Kathy Madison, Comtech Services
Addressing the many skills required today to meet the information demands of our customers, while maintaining head count, budgets, and writer limitations can be a difficult balancing act. Information development teams typically might need someone performing writing, editing, graphic design, formatting, stylesheet development, videography, instructional design, UX design, information architecture, tools support, project management, strategic planning and even product testing. During the August CIDM roundtable discussion, members shared their strategies for managing these many roles, or hats, within their organizations.
For many organizations, team members must perform all these roles or at least have some skills in the area. However, as teams grow, role specialization tends to be the optimal approach, especially with the unique skills required for videography, stylesheets development, information architecture and tools administration. Often a team will consist of at least one dedicated resource who performs some of these specializations or they will outsource, either internally or externally to accomplish the task. However, most of the tasks become part-time jobs for individual writers; very few on the roundtable call said that their team members have the luxury of only wearing one hat.
Choosing which part-time jobs to assign to which writers can be tricky. For example, asking a writer to be an illustrator can be problematic but asking them to edit or become an information architect seems to naturally grow out or their writing skills. Who should take on the role of illustrator, especially when having poor graphics may lead to a perception that the content isn’t’ good either? Ideally, the members on the call agreed, if there isn’t enough work or budget for a full-time illustrator on your team, you should try and have a shared resource who is dedicated to creating illustrations for all the departments. What about the role of Videographer? Should everyone know how to do this, is it only those that have an existing skill or do you cross-train to help build the skill set. It appears that our members are doing all of these options. Most expect their writers to use tools like Camtasia to capture screen videos for basic tutorials and product how-tos. One member said creating videos is uncomfortable for some of their writers, but they do have resources who can help, allowing the writers to get the job done.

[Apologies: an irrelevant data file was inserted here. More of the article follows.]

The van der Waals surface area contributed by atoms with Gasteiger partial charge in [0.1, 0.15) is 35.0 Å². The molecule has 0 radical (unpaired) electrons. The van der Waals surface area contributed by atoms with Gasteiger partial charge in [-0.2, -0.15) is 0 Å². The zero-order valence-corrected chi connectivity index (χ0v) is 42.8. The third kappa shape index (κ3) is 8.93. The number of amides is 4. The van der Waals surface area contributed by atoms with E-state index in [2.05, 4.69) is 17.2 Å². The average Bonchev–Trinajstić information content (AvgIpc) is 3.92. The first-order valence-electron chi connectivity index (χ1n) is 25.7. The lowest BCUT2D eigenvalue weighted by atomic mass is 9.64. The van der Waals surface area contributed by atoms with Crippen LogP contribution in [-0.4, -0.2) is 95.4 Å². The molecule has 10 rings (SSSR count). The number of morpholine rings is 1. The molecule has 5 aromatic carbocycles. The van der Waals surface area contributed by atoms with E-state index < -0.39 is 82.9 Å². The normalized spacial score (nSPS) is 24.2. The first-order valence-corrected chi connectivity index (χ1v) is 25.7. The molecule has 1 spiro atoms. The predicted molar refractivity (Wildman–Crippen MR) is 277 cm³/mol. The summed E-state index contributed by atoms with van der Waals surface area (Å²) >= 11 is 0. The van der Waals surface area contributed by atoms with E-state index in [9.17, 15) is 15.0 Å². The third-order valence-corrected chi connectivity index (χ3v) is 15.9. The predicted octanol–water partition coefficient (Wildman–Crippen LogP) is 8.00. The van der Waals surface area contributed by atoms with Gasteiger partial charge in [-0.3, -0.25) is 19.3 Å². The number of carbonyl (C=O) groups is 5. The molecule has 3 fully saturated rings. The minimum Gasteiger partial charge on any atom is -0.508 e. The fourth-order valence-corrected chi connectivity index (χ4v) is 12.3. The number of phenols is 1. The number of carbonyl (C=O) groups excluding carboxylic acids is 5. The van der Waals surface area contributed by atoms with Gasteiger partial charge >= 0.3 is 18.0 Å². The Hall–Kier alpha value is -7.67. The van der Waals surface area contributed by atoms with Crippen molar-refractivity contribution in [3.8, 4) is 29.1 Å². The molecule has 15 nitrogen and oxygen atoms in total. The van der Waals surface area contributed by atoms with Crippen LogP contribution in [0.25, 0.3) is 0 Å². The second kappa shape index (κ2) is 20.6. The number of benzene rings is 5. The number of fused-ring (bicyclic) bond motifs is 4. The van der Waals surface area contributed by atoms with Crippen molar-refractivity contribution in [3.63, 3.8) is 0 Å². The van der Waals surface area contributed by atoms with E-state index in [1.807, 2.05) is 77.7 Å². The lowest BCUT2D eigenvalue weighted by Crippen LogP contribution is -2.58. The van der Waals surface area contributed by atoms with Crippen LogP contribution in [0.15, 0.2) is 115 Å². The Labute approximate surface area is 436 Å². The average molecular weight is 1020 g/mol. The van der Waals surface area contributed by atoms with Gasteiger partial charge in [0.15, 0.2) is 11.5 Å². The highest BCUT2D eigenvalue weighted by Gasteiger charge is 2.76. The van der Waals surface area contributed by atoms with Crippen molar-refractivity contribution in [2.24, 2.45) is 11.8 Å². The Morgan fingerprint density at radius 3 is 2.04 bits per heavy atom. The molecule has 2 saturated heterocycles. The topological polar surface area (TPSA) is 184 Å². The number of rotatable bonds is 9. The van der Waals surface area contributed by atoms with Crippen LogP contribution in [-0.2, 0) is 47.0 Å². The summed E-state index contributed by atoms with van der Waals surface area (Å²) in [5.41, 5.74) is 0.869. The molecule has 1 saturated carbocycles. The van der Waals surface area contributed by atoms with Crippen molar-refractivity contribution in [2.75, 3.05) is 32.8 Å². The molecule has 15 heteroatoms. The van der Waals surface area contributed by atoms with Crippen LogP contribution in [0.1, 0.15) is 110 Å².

Being able to collaborate with other departments is not always easy, for example, training departments often have their own point of view making tapping into their resources a challenge. On the flip side, members are being asked more often to help with creating marketing materials and there’s a recent trend in our industry for the information development departments to be in charge of the text in the User Interface (UI). Though only 2 companies (5%) stated in the 2017 CIDM Organizational Structure Survey that they own the text string development, 40% indicated they are contributors to the design of content within the UI. It was noted that UI teams are happy with this trend since UI folks are really good at the design aspects but not so good with the words; they like to pass the text responsibility on to someone else. A few members said their teams are also being invited to participate in customer related projects, such as, working with technical experts to discover the root cause of a customer concern, helping with creating customer interview questions, and listening in on “whisper room” sessions where customers come and talk about future product enhancements.
We wondered if the size of the documentation team made a difference on collaboration with other departments. Interestingly, in the same Organization Structure Survey, we saw that the two information development teams who own the UI content, were both small teams of less than 10 people. And, only small teams (less than 10) and very large teams (greater than 100) said they collaborate with their marketing departments on a daily basis. In addition, these same size teams were the only ones to indicate that they had individuals performing the role of UX designer.
Regardless of the how many hats a writer wears, members are just starting to figure out how the multi-functional aspects of the job should influence salary and hiring practices. Some are driving specialization from the bottom-up, allowing writers to choose the roles that best fit their existing or hidden potential. Some are starting to hire for people with specialized skills like videography, while others are still considering those skills as nice-to-have but not required as part of the job description. Once a writer takes on a specialization there appears to be a bit of a gap in how to properly train them. It’s easy to send them to a workshop on Camtasia or DITA, but how do you train them on what makes a good video or how to architect the content?
All in all, the session probably raised more questions than answered but members were glad to know they weren’t alone in trying to address the struggle of how their writers need to evolve to keep up with today’s customer demands. Someone even said the roundtable discussions are like a group counseling session; there’s value in bringing everyone together regardless of if we get answers to our problems.